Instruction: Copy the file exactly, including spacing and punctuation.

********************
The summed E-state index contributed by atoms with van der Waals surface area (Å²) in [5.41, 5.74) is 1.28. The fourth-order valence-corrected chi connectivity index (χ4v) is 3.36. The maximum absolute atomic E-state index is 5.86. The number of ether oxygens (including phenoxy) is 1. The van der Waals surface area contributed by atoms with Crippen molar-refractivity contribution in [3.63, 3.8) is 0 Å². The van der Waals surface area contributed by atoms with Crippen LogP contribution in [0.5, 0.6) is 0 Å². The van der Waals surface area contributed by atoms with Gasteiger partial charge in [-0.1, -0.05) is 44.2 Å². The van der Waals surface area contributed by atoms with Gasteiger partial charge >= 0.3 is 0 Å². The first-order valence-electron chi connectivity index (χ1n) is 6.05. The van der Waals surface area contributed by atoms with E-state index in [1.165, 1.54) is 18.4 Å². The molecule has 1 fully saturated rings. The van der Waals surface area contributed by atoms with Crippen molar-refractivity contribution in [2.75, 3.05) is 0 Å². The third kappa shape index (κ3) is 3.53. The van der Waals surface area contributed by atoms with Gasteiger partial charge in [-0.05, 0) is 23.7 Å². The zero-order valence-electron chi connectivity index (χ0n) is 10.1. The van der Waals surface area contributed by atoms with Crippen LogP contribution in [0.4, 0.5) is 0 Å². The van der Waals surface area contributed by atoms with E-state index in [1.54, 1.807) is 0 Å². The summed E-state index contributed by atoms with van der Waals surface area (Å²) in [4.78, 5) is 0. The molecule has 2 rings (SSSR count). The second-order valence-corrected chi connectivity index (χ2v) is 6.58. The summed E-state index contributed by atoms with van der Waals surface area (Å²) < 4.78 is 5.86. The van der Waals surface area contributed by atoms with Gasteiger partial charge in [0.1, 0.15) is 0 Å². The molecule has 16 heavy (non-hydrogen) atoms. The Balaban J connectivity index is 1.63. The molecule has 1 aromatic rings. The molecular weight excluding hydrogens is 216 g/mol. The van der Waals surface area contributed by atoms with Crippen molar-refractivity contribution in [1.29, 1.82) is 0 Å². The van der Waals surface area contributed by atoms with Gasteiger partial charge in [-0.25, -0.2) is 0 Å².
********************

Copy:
The summed E-state index contributed by atoms with van der Waals surface area (Å²) in [5.41, 5.74) is 1.28. The fourth-order valence-corrected chi connectivity index (χ4v) is 3.36. The maximum absolute atomic E-state index is 5.86. The number of ether oxygens (including phenoxy) is 1. The van der Waals surface area contributed by atoms with Crippen molar-refractivity contribution in [3.63, 3.8) is 0 Å². The van der Waals surface area contributed by atoms with Crippen LogP contribution in [0.5, 0.6) is 0 Å². The van der Waals surface area contributed by atoms with Gasteiger partial charge in [-0.1, -0.05) is 44.2 Å². The van der Waals surface area contributed by atoms with Gasteiger partial charge >= 0.3 is 0 Å². The first-order valence-electron chi connectivity index (χ1n) is 6.05. The van der Waals surface area contributed by atoms with E-state index in [1.165, 1.54) is 18.4 Å². The molecule has 1 fully saturated rings. The van der Waals surface area contributed by atoms with Crippen molar-refractivity contribution in [2.75, 3.05) is 0 Å². The third kappa shape index (κ3) is 3.53. The van der Waals surface area contributed by atoms with Gasteiger partial charge in [-0.05, 0) is 23.7 Å². The zero-order valence-electron chi connectivity index (χ0n) is 10.1. The van der Waals surface area contributed by atoms with Crippen LogP contribution in [0.4, 0.5) is 0 Å². The van der Waals surface area contributed by atoms with E-state index in [1.54, 1.807) is 0 Å². The summed E-state index contributed by atoms with van der Waals surface area (Å²) in [4.78, 5) is 0. The molecule has 2 rings (SSSR count). The second-order valence-corrected chi connectivity index (χ2v) is 6.58. The summed E-state index contributed by atoms with van der Waals surface area (Å²) < 4.78 is 5.86. The van der Waals surface area contributed by atoms with Gasteiger partial charge in [0.1, 0.15) is 0 Å². The molecule has 16 heavy (non-hydrogen) atoms. The Balaban J connectivity index is 1.63. The molecule has 1 aromatic rings. The molecular weight excluding hydrogens is 216 g/mol. The van der Waals surface area contributed by atoms with Crippen molar-refractivity contribution in [1.29, 1.82) is 0 Å². The van der Waals surface area contributed by atoms with Gasteiger partial charge in [-0.25, -0.2) is 0 Å².